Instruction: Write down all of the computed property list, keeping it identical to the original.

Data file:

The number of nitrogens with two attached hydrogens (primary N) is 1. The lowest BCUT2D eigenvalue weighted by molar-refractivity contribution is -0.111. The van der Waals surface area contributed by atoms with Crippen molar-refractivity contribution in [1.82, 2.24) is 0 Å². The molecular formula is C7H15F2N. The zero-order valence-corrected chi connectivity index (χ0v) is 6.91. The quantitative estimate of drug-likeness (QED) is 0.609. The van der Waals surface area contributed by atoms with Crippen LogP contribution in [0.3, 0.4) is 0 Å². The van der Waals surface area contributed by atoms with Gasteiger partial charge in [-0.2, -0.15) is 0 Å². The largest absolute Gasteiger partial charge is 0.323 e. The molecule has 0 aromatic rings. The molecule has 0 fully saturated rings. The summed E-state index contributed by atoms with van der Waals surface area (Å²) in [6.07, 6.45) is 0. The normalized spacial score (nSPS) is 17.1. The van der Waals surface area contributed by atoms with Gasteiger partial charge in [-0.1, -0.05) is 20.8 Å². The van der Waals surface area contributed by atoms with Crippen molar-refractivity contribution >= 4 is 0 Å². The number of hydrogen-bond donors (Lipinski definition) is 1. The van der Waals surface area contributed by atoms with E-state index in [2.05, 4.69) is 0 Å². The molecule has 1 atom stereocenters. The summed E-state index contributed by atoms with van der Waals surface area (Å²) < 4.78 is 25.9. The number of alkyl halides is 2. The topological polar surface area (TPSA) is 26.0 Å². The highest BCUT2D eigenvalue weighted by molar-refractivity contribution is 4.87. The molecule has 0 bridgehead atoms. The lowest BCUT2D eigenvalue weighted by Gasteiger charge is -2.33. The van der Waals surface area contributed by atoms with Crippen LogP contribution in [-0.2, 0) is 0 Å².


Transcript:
The number of nitrogens with two attached hydrogens (primary N) is 1. The lowest BCUT2D eigenvalue weighted by molar-refractivity contribution is -0.111. The van der Waals surface area contributed by atoms with Crippen molar-refractivity contribution in [1.82, 2.24) is 0 Å². The molecular formula is C7H15F2N. The zero-order valence-corrected chi connectivity index (χ0v) is 6.91. The quantitative estimate of drug-likeness (QED) is 0.609. The van der Waals surface area contributed by atoms with Crippen LogP contribution in [0.3, 0.4) is 0 Å². The van der Waals surface area contributed by atoms with Gasteiger partial charge in [-0.2, -0.15) is 0 Å². The largest absolute Gasteiger partial charge is 0.323 e. The molecule has 0 aromatic rings. The molecule has 0 fully saturated rings. The summed E-state index contributed by atoms with van der Waals surface area (Å²) in [6.07, 6.45) is 0. The normalized spacial score (nSPS) is 17.1. The van der Waals surface area contributed by atoms with Gasteiger partial charge in [-0.1, -0.05) is 20.8 Å². The van der Waals surface area contributed by atoms with Crippen molar-refractivity contribution >= 4 is 0 Å². The number of hydrogen-bond donors (Lipinski definition) is 1. The van der Waals surface area contributed by atoms with E-state index in [2.05, 4.69) is 0 Å². The molecule has 1 atom stereocenters. The summed E-state index contributed by atoms with van der Waals surface area (Å²) < 4.78 is 25.9. The number of alkyl halides is 2. The topological polar surface area (TPSA) is 26.0 Å². The highest BCUT2D eigenvalue weighted by molar-refractivity contribution is 4.87. The molecule has 0 bridgehead atoms. The lowest BCUT2D eigenvalue weighted by Gasteiger charge is -2.33. The van der Waals surface area contributed by atoms with Crippen LogP contribution in [-0.2, 0) is 0 Å².